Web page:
But, Mr Felton says that it was all for the greater good: “Was it necessary? Yes, I actually believe it was. For a long time, there was talk in policy circles about the impact of commissions on outcomes but there was never really any data available to come up with good conclusions. Now we have that, and I had far rather we had gone through this process with ASIC than in any other forum, I think it’s been a well-considered process at the right time.”
So, what did the review actually find? After outlining how the industry works, the 243-page report put forward 13 findings and six proposals that could “improve consumer and market outcomes” (see side boxes). To the relief of many, the financial services regulator found that the data “did not identify trail commissions [as] directly leading to poor consumer outcomes”.
However, it did suggest that the standard model of upfront and trail commissions creates “conflicts of interest”, because brokers “could be incentivised to recommend a loan from a particular lender in order to receive a higher commission, even though that loan may not be the best loan for the consumer”.
Language like this has concerned some in the industry, such as Monique Hope-Pearson, Connective’s group legal counsel. Stating that the report is generally “fairly benign”, she warned: “ASIC refer to this new concept of placing the consumer in the best loan — and I personally take issue with that, because that is not the requirement in the legislation.
“The legislation responsible [i.e. the National Consumer Credit Protection Act] speaks about ‘not unsuitable’, a very different standard. So, we’ll talk to ASIC about that in detail.”
Although ASIC hasn’t proposed any regulatory changes to the NCCP, it has proposed that lenders could change their standard commission arrangements so that brokers are not incentivised “purely on the size of the loan”. For example, it says that lenders could reflect the LVR of the loan (and other considerations such as compliance metrics) in how they calculate upfront and trail commissions.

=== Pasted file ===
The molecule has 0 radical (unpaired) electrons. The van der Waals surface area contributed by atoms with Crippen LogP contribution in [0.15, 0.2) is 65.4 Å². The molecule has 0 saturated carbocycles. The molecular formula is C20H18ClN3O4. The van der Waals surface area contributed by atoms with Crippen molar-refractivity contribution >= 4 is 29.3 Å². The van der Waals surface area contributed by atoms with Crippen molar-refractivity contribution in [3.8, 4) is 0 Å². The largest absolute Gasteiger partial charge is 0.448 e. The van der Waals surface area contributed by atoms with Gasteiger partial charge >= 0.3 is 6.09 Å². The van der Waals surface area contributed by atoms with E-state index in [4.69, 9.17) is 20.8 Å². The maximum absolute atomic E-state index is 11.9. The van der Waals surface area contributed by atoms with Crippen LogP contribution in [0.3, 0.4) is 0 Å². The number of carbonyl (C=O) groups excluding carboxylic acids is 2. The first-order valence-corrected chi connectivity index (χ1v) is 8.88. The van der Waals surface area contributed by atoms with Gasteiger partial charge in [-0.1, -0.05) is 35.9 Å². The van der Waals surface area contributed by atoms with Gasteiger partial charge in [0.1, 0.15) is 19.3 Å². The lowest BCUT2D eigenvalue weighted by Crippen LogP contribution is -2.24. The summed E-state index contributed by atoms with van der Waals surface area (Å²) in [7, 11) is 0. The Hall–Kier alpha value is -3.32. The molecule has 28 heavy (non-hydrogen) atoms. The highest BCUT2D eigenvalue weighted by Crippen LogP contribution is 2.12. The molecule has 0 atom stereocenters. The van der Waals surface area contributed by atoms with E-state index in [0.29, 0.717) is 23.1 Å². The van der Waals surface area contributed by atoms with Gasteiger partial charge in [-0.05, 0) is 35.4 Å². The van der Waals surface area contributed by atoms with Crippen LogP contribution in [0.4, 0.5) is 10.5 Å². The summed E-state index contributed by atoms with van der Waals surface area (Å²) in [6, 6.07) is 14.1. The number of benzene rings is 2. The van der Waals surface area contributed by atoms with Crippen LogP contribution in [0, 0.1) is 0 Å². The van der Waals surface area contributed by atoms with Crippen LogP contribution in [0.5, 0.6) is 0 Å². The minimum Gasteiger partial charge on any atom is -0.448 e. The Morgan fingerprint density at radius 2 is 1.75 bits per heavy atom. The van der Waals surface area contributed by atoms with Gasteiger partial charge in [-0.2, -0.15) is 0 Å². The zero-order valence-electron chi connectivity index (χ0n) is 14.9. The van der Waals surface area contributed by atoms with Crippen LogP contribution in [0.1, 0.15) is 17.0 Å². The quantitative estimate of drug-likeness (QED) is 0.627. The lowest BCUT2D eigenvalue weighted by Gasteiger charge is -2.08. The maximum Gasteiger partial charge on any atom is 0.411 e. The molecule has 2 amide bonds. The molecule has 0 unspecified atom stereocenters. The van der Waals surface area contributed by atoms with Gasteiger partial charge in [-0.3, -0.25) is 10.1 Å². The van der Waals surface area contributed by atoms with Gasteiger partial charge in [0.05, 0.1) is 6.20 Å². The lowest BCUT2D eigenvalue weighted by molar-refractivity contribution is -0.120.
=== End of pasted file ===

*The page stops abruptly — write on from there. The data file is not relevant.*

ASIC did propose, however, that industry “moves away from bonus commissions and bonus payments”, as well as “soft dollar benefits”, as they “increase the risk of poor consumer outcomes”. But, Brett McKeon, executive director of AFG, says that whatever government eventually decides to do on soft dollar benefits (if anything), they need to ensure an even playing field. He explains: “There are guidelines already in place with the Future of Financial Advice (FOFA) reforms for soft dollars in the planning industry. While they haven’t banned it, what they have done is make sure that nothing gets through that could influence the broker or the planner for the sale.”
Despite providing just a handful of proposals to government, now under public consultation, the report has divided and frustrated the mortgage broking industry, with some welcoming the fact that it has largely supported the way in which brokers are remunerated, and others warning that the proposals could paint the industry in a negative light.
Indeed, ASIC itself seems at odds over the value proposition of the broking industry. While ASIC chairman Greg Medcraft was generally positive about the broking industry in an interview with ABC’s The Business following the release of the report, the infographics that the commission put out with the review could give readers a negative view of the profession.